Drawn to the prairie, in search of answers to big questions

Nothing motivates the journalist Ted Conover like a no-trespassing sign, whether figurative or nailed to a barbed-wire fence and backed up with an AK-47. Starting with Rolling Nowhere, his 1984 account of hopping trains with hoboes, Conover has made a career of immersing himself in seemingly impenetrable subcultures, then writing with sympathy and insight about his experiences. In his books, he has chronicled traveling with undocumented immigrants as they cross the border from Mexico (Coyotes, 1987) and working as a corrections officer at a maximum-security prison (Newjack, 2000).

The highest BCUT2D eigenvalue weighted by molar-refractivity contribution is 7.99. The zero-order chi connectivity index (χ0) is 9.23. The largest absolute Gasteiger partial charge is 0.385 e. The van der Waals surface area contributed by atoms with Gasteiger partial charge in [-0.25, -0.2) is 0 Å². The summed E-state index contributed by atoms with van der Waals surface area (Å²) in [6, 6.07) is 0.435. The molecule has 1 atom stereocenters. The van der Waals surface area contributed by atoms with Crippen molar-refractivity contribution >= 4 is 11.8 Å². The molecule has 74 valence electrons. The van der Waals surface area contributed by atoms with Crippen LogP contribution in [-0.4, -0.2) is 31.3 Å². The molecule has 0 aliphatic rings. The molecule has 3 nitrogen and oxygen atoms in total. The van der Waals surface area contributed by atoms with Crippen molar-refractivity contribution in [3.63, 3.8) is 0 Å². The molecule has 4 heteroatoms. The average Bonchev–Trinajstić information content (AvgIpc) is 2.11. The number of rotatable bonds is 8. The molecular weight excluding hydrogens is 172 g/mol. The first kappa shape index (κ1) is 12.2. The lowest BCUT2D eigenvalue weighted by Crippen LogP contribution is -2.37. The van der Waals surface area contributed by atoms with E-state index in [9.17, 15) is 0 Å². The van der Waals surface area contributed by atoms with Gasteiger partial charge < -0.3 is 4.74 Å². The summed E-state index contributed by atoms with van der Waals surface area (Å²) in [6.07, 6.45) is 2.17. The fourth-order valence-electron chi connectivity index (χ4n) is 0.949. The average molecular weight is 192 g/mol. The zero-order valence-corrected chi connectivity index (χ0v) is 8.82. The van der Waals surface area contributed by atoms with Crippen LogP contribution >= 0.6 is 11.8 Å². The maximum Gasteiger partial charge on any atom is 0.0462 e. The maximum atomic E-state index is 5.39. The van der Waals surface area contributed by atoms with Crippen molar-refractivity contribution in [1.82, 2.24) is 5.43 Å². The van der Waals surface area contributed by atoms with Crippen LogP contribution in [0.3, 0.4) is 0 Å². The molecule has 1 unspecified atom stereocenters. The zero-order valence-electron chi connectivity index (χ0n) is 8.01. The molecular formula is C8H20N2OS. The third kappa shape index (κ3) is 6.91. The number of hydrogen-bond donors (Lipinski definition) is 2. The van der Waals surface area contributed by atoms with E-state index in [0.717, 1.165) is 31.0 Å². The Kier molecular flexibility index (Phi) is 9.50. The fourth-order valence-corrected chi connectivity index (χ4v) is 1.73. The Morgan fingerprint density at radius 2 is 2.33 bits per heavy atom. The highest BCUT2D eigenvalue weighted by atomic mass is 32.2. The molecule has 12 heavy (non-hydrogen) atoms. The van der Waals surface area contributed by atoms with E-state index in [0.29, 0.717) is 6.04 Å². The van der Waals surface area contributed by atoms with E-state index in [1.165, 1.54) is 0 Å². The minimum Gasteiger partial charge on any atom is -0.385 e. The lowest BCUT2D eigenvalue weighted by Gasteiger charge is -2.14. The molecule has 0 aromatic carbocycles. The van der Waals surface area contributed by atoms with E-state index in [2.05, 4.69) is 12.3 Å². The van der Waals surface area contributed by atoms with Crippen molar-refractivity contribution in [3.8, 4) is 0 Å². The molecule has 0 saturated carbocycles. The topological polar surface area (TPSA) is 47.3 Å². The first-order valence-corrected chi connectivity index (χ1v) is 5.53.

The sparsely inhabited prairie of southern Colorado might seem an easy gig for a writer who once patrolled Sing Sing, but the world Conover describes in his shaggy but engrossing new book, Cheap Land Colorado: Off-Gridders at America’s Edge, is every bit as harsh in its own way. Isolated, impoverished, and traversed by tarantulas, its human inhabitants alienated, suspicious and well-armed, Colorado’s San Luis Valley turns out to be the ideal Ted Conover assignment.

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